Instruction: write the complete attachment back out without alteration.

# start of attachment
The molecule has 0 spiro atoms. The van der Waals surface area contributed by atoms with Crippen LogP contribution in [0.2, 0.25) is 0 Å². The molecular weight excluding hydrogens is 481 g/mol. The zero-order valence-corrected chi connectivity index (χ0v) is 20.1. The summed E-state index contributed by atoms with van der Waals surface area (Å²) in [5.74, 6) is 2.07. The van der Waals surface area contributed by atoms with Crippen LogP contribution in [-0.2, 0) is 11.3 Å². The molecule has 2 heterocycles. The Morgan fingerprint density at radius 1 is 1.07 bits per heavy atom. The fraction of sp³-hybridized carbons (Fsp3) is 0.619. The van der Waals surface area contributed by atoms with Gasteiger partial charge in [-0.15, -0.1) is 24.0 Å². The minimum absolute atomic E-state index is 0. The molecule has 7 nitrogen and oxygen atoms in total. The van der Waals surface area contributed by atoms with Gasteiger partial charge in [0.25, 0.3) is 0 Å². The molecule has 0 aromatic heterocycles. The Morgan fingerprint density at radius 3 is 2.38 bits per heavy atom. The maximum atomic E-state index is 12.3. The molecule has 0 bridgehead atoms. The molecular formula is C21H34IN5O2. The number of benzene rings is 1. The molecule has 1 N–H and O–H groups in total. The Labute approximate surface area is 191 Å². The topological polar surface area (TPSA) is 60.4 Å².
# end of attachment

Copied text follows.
The molecule has 0 spiro atoms. The van der Waals surface area contributed by atoms with Crippen LogP contribution in [0.2, 0.25) is 0 Å². The molecular weight excluding hydrogens is 481 g/mol. The zero-order valence-corrected chi connectivity index (χ0v) is 20.1. The summed E-state index contributed by atoms with van der Waals surface area (Å²) in [5.74, 6) is 2.07. The van der Waals surface area contributed by atoms with Crippen LogP contribution in [-0.2, 0) is 11.3 Å². The molecule has 2 heterocycles. The Morgan fingerprint density at radius 1 is 1.07 bits per heavy atom. The fraction of sp³-hybridized carbons (Fsp3) is 0.619. The van der Waals surface area contributed by atoms with Gasteiger partial charge in [-0.15, -0.1) is 24.0 Å². The minimum absolute atomic E-state index is 0. The molecule has 7 nitrogen and oxygen atoms in total. The van der Waals surface area contributed by atoms with Gasteiger partial charge in [0.25, 0.3) is 0 Å². The molecule has 0 aromatic heterocycles. The Morgan fingerprint density at radius 3 is 2.38 bits per heavy atom. The maximum atomic E-state index is 12.3. The molecule has 0 bridgehead atoms. The molecular formula is C21H34IN5O2. The number of benzene rings is 1. The molecule has 1 N–H and O–H groups in total. The Labute approximate surface area is 191 Å². The topological polar surface area (TPSA) is 60.4 Å².